Sign up now to receive our regular news briefs.

Does Yeshiva University Answer to a Higher Authority?

January 28, 2013 12:19 am 6 comments

A Yeshiva University campus. Photo: Jim.henderson.

Wearing a yarmulke or sporting a beard doesn’t make one “religious,” and it is high-time for the Jewish community to question the pervasive sha-shtil (hush-hush) mentality which is applied when it comes time to speak out on difficult issues. Yeshiva University is undoubtedly the most prestigious school of higher learning combining Jewish and secular studies, an important institution that is responsible for many wonderful things. But in the past five years, their handling of sexual, financial and academic scandals has shown a lack of ethics, and an acceptance of cover-up.

Incidents that have occurred, have each been viewed as independent situations which have been quickly and quietly swept under the rug. Slick press statements have allowed YU to evade major damage, when these incidents should have been examined under a microscope looking for culprits that allowed moral bankruptcy to exist at the institution.

Most recently, there have been at least 20 former students of Yeshiva University’s high school who have accused former staff members of sexual or physical abuse. Many weeks after the revelation, there is still no commitment from the university that a probe, the findings of which will be made public, will be carried out, as was the Freeh Report probe into sexual abuse at Penn State.

While there are many differences between the two situations, at Penn State the “leader” Joe Paterno was fired, while Norman Lamm, who was president of YU from 1976 to 2003 and is now chancellor has not been fired nor disciplined in any manner whatsoever. Lamm has said, no law enforcement officials were ever notified of the abuse, despite “charges of improper sexual activity” made against staff “not only at [YU’s] high school and college, but also in [the] graduate school.” Lamm also said: “My question was not whether to report to police, but to ask the person to leave the job.”

Let us not forget that Bernie Madoff served on YU’s board since 1996, and his donations earned him an honorary degree in 2001. While undoubtedly YU wasn’t alone in being fooled, they did remove the names of Madoff and his cohort Ezra Merkin from their websites in the wee of the night, without any public comment. Reports have also been published – although neither confirmed nor acknowledged – that YU may have profited from their investment with Madoff. There was no sufficient corporate governance in place to protect the university as one would expect – nor any explanation of why a wealthy “non-religious” donor was granted an honorary doctorate from a “religious” Jewish institution.

Following the Madoff affair, the president of YU wrote “We all should use these times to reflect on our blessings, but also to reflect on our responsibilities…. The times are appropriate for us to focus on our core values, to practice and refine them, and to share them with the world.” Great press statement, and one they should have followed through on.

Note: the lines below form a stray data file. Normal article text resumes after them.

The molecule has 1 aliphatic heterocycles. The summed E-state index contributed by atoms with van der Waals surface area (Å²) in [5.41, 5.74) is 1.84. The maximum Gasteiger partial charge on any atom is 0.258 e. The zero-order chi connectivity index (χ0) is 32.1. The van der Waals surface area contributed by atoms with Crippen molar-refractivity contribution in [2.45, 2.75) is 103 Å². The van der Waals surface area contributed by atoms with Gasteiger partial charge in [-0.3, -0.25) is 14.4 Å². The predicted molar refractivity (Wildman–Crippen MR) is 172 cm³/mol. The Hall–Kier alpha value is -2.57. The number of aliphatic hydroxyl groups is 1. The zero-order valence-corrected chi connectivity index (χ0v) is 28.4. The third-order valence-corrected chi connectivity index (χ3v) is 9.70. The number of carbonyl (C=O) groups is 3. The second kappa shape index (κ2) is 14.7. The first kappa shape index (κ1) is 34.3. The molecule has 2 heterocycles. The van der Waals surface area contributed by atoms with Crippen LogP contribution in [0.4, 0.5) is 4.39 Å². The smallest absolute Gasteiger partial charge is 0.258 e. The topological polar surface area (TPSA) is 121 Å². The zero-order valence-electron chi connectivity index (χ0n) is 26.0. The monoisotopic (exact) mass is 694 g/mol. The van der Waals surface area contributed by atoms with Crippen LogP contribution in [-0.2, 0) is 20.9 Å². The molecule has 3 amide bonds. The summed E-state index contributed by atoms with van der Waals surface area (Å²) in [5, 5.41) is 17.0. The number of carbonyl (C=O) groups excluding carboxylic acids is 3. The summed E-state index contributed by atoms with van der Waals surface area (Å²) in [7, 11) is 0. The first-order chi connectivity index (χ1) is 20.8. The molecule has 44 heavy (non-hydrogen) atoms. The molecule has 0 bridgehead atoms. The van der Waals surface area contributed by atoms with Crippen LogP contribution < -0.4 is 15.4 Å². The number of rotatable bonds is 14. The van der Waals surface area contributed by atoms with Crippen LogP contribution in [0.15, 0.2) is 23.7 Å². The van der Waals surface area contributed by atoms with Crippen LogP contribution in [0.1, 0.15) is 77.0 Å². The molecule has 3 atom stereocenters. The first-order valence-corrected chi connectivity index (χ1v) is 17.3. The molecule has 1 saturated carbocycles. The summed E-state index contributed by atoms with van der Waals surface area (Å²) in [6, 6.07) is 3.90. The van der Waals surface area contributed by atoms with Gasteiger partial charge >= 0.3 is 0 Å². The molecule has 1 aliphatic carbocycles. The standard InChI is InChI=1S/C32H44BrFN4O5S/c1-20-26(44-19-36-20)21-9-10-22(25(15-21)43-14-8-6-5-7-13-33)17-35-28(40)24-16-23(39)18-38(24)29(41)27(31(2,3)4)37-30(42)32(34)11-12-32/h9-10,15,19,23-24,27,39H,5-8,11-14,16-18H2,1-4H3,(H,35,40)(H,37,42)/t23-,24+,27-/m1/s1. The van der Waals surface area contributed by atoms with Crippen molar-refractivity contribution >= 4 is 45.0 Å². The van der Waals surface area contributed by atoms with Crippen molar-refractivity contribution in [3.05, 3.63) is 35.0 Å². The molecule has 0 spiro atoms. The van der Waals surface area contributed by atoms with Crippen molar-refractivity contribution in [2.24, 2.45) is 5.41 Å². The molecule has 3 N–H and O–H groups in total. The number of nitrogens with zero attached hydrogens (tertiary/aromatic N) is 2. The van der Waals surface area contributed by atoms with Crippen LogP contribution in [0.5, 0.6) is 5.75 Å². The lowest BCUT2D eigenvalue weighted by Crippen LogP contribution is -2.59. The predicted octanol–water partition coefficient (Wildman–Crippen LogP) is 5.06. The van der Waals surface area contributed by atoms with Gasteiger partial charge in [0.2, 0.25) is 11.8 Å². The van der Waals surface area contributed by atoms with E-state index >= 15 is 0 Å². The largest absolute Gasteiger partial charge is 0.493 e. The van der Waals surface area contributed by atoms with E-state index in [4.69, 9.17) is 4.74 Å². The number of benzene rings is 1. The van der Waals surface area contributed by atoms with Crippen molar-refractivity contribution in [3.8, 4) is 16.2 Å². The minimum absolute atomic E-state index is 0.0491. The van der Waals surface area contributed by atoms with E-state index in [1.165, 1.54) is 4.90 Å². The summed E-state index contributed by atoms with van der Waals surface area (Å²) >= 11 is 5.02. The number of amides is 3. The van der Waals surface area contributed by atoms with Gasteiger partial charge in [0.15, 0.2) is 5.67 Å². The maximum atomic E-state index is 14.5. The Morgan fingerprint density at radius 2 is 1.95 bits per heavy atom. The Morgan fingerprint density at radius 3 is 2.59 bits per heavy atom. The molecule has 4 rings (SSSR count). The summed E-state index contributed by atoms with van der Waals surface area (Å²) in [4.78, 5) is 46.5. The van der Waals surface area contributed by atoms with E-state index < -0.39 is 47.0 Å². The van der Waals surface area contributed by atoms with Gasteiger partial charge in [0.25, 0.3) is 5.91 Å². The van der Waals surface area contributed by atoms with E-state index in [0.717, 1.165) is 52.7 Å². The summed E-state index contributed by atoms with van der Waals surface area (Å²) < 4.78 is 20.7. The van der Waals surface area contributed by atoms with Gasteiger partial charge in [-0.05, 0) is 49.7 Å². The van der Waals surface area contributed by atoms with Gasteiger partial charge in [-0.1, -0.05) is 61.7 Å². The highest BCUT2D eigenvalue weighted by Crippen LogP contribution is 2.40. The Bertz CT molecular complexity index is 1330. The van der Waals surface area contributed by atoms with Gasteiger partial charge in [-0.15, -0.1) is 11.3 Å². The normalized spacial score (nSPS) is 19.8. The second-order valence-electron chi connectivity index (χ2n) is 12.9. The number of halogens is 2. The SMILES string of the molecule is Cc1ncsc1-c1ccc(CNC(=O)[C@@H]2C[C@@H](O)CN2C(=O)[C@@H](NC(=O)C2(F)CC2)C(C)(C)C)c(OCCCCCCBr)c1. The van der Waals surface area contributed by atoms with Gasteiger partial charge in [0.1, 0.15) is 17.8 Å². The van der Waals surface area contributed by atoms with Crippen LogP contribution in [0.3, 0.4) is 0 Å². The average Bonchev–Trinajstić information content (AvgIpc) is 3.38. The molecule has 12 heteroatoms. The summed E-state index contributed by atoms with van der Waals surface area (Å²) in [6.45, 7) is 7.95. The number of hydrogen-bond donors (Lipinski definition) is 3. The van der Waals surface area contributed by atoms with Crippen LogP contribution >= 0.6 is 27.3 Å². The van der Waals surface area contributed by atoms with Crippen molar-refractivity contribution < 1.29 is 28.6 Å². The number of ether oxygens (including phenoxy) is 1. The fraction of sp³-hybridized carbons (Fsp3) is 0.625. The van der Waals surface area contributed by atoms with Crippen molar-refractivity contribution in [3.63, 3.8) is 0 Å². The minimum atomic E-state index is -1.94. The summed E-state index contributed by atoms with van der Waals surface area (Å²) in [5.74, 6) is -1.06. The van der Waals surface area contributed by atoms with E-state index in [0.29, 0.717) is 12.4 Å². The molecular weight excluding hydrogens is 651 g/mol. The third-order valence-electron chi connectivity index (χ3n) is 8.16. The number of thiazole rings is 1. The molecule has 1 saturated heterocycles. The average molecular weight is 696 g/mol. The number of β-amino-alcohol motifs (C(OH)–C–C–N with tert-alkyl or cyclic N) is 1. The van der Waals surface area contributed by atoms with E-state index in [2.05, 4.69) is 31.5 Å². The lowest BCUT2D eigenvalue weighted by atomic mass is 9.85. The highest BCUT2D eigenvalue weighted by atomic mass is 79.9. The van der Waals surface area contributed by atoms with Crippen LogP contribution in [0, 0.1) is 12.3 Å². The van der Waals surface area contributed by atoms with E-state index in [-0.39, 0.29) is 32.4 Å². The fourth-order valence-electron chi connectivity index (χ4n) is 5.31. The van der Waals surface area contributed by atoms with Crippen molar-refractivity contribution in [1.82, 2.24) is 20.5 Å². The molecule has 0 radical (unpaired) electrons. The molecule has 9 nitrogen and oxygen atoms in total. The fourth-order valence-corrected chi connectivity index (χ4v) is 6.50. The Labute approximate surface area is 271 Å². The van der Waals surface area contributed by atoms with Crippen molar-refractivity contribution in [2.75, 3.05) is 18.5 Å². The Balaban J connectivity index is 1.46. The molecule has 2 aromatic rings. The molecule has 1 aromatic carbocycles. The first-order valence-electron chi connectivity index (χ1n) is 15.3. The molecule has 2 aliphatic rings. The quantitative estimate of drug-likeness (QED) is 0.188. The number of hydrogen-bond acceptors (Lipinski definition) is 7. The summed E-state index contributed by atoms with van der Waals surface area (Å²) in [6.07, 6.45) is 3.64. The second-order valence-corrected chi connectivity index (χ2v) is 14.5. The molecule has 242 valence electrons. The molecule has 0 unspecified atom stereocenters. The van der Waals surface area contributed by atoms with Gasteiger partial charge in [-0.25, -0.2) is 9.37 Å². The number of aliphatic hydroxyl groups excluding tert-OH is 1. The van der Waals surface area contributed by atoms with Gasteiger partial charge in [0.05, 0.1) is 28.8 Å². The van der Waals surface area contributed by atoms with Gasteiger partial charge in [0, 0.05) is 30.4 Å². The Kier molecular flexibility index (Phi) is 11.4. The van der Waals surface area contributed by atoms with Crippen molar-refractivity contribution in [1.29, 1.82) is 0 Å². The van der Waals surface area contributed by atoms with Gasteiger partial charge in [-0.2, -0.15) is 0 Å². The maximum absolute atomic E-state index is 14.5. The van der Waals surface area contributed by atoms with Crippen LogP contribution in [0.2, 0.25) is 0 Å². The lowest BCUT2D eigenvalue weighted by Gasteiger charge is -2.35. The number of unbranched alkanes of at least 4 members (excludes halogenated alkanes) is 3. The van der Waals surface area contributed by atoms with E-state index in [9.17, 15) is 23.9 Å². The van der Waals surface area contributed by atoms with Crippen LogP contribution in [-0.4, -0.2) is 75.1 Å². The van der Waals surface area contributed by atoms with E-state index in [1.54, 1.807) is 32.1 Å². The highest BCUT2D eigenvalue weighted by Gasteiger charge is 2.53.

I’d venture that if these are the incidents which have been made public, one can only wonder how many other stories haven’t made it to the media. Rabbi Benjamin Blech of Yeshiva University said: “…. Ritual alone is not the sole determinant of our Judaism, that it must be combined with humanity, with ethical behavior, with proper values, and most important of all, with regard to our relationship with other human beings… We need a total rethinking of who the heroes are, who the role models are, who we should be honoring… Just because you eat kosher and observe the Sabbath does not make you good – If you cheat and steal, you cannot claim you are a good Jew.”

Rabbi Blech is right, and Yeshiva University must immediately undertake an independent investigation which examines moral issues at the institution and the recent apparent acceptance of cover-ups. If Yeshiva University wants to remain worthy of its standing as a fine institution, public relations campaigns alone aren’t enough.

Does YU not “answer to a higher authority?”

Ronn Torossian is a philanthropist, entrepreneur and author.

6 Comments

  • David Kripke

    For the latest efforts of YU administrators to sanitize the Internet of criticism of their conduct, see:

    http://www.volokh.com/2013/03/13/prof-lawrence-schiffmans-lawyer-demands-removal-of-post-containing-the-text-of-a-court-opinion/

    http://blog.simplejustice.us/2013/03/13/schiffman-meet-streisand.aspx

    http://www.techdirt.com/articles/20130314/17275122332/internet-is-baseless-legal-threats-popehat-greenfield-volokh-triple-streisand-edition.shtml

    Apparently this involved employing a lawyer located in Williamsport, Pennsylvania (sister city of Maale Adumim) to send out litigation threats to Internet sites around the country that have published statements critical of YU’s vice provost.